New legislation aimed at helping U.S. workers put money away represents a rare instance of bipartisan consensus in Congress, and could soon become the most significant retirement reform in more than a decade. Here's what the Secure Act -- recently approved in the House of Representatives and possibly to get fast-tracked in the Senate -- would do for employers and retirement savers.
A guaranteed pension paycheck
Retirement experts have for years advocated adding annuity options that allow 401(k) participants to convert some or all their account balance into a pension-like payout option. According to a survey from the Employee Benefit Research Institute, 80% of participants would consider using some or all their account balance to buy a guaranteed lifetime income option.
The new bill opens the door for this to become a reality by creating a set of guidelines that would give employers a safe harbor to offer lifetime income annuities. Some critics argue that these guidelines are too broad and would allow insurance companies to offer high-cost, low-quality annuities in 401(k) plans.
401(k) account statements would have to include an estimate of the lifetime income participants can expect to receive based on their current account balance and current level of annual savings.
The bill makes it easier and more economical for smaller employers to offer retirement plans by allowing for the creation of pooled retirement plan providers. These plans can offer features and low-cost funds that typically have been available only to larger retirement plans with greater assets and thus more purchasing power. The bill also offers tax credits to small employers to join a pool and offer these plans, but it's not clear yet exactly how that would work.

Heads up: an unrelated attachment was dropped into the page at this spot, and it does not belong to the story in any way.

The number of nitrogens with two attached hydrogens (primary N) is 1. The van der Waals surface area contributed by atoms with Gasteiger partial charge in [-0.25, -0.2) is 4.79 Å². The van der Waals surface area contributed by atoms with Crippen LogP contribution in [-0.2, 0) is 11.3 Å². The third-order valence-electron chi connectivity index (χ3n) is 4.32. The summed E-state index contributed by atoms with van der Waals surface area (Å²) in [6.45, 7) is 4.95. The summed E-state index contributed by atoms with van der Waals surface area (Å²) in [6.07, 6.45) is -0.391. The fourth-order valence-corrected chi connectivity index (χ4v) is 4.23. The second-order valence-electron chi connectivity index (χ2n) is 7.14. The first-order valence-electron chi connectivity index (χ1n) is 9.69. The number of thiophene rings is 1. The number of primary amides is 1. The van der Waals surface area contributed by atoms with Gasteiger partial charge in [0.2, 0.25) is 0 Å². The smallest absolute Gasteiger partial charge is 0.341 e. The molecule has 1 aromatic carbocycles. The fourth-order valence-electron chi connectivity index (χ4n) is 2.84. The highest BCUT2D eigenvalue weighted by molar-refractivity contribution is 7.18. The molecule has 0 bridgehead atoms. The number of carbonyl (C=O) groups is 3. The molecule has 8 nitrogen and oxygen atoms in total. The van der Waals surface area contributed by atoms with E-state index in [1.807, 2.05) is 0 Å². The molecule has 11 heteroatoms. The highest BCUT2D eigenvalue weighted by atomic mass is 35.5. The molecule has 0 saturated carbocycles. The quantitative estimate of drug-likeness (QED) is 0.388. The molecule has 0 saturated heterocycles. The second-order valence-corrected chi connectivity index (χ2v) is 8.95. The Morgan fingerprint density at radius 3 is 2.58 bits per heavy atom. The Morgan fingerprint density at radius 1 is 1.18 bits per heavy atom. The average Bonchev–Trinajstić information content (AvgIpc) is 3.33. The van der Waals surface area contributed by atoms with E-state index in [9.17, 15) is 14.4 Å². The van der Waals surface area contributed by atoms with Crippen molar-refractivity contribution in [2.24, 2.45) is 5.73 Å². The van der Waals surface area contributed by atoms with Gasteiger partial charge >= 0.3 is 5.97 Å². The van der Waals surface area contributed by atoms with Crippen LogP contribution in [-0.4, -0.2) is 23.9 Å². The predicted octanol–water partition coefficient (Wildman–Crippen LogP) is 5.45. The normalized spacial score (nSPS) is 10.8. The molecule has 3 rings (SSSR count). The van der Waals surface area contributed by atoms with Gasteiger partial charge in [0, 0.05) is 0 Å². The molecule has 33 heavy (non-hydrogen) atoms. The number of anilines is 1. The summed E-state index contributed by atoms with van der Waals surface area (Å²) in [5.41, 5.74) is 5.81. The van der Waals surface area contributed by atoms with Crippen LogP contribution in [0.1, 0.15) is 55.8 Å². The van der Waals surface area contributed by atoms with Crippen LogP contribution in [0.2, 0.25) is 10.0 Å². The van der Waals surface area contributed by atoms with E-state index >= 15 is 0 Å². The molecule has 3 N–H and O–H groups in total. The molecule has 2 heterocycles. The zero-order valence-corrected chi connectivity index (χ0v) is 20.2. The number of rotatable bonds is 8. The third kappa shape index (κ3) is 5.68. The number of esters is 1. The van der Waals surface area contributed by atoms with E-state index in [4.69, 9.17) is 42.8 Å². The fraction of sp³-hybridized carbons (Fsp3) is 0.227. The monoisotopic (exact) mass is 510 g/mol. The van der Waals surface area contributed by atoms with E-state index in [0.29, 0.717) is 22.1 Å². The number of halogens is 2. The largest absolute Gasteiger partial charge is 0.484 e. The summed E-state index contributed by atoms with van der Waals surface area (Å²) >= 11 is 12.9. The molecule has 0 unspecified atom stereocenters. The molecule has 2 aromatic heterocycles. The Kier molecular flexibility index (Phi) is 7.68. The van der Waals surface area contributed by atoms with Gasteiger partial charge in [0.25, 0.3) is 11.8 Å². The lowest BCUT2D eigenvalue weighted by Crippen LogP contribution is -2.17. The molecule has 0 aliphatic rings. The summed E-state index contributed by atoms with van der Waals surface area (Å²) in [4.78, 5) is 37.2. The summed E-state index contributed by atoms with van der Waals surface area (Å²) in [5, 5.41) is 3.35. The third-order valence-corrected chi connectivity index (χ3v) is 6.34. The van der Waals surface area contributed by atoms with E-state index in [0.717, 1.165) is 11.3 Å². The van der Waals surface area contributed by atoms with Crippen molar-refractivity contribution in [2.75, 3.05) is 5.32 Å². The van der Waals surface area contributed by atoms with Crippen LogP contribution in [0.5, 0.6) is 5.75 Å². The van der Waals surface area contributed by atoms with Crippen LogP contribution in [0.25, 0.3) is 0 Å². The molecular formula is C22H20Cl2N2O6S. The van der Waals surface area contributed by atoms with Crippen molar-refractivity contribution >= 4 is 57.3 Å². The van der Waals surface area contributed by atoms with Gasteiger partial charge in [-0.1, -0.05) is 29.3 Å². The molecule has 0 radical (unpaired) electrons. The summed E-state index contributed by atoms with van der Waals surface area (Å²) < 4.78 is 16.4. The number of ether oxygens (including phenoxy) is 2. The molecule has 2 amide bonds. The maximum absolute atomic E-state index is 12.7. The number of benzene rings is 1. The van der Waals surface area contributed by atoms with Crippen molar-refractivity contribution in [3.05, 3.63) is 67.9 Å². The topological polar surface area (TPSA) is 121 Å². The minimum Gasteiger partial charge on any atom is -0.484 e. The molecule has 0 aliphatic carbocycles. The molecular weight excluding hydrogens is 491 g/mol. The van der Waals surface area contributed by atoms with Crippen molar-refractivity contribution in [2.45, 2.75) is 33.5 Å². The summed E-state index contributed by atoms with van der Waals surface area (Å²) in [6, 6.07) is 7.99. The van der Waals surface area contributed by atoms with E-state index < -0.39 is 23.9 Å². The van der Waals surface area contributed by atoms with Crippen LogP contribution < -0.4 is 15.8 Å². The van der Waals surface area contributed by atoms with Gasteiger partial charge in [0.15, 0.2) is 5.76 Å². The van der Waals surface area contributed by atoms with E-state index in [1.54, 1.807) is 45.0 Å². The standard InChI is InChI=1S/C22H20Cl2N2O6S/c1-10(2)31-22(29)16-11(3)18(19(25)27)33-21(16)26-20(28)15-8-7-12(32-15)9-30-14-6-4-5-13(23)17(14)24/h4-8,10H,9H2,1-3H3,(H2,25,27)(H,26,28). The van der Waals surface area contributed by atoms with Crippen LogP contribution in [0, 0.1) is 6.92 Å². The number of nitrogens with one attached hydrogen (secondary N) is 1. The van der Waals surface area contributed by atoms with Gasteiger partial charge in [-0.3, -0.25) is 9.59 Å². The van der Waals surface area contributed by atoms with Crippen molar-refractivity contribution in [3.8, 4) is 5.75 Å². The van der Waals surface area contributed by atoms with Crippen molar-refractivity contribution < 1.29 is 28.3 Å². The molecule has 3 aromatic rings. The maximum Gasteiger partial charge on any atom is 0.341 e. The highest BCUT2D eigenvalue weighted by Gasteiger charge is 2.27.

Changes to required distributions
Currently, retirees must begin taking taxable withdrawals from their IRAs and retirement accounts no later than age 70½. This half-year requirement is confusing for many, so the new bill raises the age to 72. It also gives workers more time to keep contributing to their retirement account by removing the age 70½ cap when contributing to an IRA.
Accessing retirement funds to start a family
The bill allows new parents to withdraw up to $5,000 from a retirement account to cover certain expenses related to a newborn or adoption. These withdrawals would be taxed but wouldn't trigger the 10% early-withdrawal penalty.
No more "stretch option"
The legislation also changes the amount of time beneficiaries must draw down inherited retirement accounts. Currently, beneficiaries who inherit a retirement plan or IRA can take withdrawals from these assets over their lifetimes, creating the so-called stretch IRA option, which is advantageous because beneficiaries can delay taxation for a longer period. The new bill sets this time limit to no more than 10 years and takes away the stretch IRA option.